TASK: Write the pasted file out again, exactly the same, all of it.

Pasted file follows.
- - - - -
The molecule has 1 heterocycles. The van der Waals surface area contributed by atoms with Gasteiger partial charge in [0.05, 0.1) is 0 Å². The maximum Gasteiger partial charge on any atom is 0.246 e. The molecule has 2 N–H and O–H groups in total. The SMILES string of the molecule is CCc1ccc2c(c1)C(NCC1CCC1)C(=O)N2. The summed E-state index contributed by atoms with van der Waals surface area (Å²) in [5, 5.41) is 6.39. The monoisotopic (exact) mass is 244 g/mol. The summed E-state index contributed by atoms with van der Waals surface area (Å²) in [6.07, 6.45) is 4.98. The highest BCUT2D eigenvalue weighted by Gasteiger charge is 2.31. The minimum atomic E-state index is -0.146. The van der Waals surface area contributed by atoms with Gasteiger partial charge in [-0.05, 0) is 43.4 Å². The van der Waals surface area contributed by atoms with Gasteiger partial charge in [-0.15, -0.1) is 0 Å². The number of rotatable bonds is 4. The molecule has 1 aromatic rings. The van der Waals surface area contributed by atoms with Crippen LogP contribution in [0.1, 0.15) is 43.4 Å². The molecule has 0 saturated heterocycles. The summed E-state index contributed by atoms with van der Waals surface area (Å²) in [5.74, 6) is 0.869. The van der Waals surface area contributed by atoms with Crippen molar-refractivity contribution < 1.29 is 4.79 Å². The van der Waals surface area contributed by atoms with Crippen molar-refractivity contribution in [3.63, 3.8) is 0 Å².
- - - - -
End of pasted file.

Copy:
The molecule has 1 heterocycles. The van der Waals surface area contributed by atoms with Gasteiger partial charge in [0.05, 0.1) is 0 Å². The maximum Gasteiger partial charge on any atom is 0.246 e. The molecule has 2 N–H and O–H groups in total. The SMILES string of the molecule is CCc1ccc2c(c1)C(NCC1CCC1)C(=O)N2. The summed E-state index contributed by atoms with van der Waals surface area (Å²) in [5, 5.41) is 6.39. The monoisotopic (exact) mass is 244 g/mol. The summed E-state index contributed by atoms with van der Waals surface area (Å²) in [6.07, 6.45) is 4.98. The highest BCUT2D eigenvalue weighted by Gasteiger charge is 2.31. The minimum atomic E-state index is -0.146. The van der Waals surface area contributed by atoms with Gasteiger partial charge in [-0.05, 0) is 43.4 Å². The van der Waals surface area contributed by atoms with Gasteiger partial charge in [-0.15, -0.1) is 0 Å². The number of rotatable bonds is 4. The molecule has 1 aromatic rings. The van der Waals surface area contributed by atoms with Crippen LogP contribution in [0.1, 0.15) is 43.4 Å². The molecule has 0 saturated heterocycles. The summed E-state index contributed by atoms with van der Waals surface area (Å²) in [5.74, 6) is 0.869. The van der Waals surface area contributed by atoms with Crippen molar-refractivity contribution < 1.29 is 4.79 Å². The van der Waals surface area contributed by atoms with Crippen molar-refractivity contribution in [3.63, 3.8) is 0 Å².